Mouth Breathing Can Change The Shape Of Your Child's Face
March 31, 2017
The influence of snoring, mouth breathing and apnoea on facial morphology in late childhood: a three-dimensional study.
To explore the relationship between the prevalence of sleep disordered breathing (SDB) and face shape morphology in a large cohort of 15-year-old children.
Observational longitudinal cohort study
Avon Longitudinal Study of Parents and Children (ALSPAC), South West of England.
Three-dimensional surface laser scans were taken for 4784 white British children from the ALSPAC during a follow-up clinic. A total of 1724 children with sleep disordered breathing (SDB) and 1862 healthy children were identified via parents' report of sleep disordered symptoms for their children. We excluded from the original cohort all children identified as having congenital abnormalities, diagnoses associated with poor growth and children with adenoidectomy and/or tonsillectomy.
MAIN OUTCOME MEASURES:
Parents in the ALSPAC reported sleep disordered symptoms (snoring, mouth breathing and apnoea) for their children at 6, 18, 30, 42, 57, 69 and 81 months. Average facial shells were created for children with and without SDB in order to explore surface differences.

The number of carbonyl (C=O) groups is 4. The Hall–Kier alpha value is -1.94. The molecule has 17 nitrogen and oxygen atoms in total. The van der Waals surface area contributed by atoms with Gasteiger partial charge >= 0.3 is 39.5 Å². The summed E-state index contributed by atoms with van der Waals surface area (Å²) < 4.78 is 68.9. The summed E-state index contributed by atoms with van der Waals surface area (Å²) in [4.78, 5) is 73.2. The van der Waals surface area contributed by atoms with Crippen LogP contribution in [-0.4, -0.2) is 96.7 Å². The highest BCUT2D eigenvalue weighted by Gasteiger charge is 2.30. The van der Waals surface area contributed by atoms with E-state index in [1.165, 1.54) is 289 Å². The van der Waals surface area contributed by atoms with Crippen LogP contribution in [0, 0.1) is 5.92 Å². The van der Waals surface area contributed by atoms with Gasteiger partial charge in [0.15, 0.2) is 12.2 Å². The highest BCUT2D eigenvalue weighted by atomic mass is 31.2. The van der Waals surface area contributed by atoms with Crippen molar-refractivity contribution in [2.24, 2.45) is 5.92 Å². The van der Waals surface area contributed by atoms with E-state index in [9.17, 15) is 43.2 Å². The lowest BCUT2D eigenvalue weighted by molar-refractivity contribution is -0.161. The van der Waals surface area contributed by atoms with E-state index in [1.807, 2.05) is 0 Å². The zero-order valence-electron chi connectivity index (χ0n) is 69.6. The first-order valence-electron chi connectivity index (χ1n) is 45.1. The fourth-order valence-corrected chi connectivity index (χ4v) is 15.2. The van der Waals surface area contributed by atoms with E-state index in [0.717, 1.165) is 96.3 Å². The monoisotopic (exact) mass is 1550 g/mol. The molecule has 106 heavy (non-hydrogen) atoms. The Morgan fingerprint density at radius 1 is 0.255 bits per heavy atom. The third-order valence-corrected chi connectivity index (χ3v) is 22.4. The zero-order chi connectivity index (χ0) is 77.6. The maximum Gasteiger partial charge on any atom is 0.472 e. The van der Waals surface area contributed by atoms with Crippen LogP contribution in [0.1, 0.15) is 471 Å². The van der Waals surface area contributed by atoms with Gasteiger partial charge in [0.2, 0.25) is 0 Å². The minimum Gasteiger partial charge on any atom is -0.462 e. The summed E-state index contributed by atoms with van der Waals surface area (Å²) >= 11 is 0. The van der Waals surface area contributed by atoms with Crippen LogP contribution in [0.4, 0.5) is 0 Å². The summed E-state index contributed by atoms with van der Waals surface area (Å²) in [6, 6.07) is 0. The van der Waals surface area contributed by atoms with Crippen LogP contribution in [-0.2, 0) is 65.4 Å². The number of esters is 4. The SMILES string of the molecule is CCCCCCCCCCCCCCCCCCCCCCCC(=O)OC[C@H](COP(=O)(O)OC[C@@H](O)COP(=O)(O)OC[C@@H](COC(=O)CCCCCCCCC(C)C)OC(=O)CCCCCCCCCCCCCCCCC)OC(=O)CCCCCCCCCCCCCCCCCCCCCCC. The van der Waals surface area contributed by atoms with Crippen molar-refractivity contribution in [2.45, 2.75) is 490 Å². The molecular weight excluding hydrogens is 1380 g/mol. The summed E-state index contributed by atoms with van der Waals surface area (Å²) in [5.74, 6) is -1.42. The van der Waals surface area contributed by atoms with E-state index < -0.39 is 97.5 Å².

Differences in facial measurements were found between the children with and without SDB throughout early childhood. The mean differences included an increase in face height in SDB children of 0.3 mm (95% CI -0.52 to -0.05); a decrease in mandibular prominence of 0.9° (95% CI -1.30 to -0.42) in SDB children; and a decrease in nose prominence and width of 0.12 mm (95% CI 0.00 to 0.24) and 0.72 mm (95% CI -0.10 to -0.25), respectively, in SDB children. The odds of children exhibiting symptoms of SDB increased significantly with respect to increased face height and mandible angle, but reduced with increased nose width and prominence.
The combination of a long face, reduced nose prominence and width, and a retrognathic mandible may be diagnostic facial features of SBD that may warrant a referral to specialists for the evaluation of other clinical symptoms of SDB.
When children breathe through their mouths during the day chances are that they also breathe through their mouths at night. Mouth breathing at night is directly connected to altered levels of carbon dioxide and oxygen in the blood stream. When less oxygen is able to reach the brain, learning and the ability to focus at school becomes a problem for many children.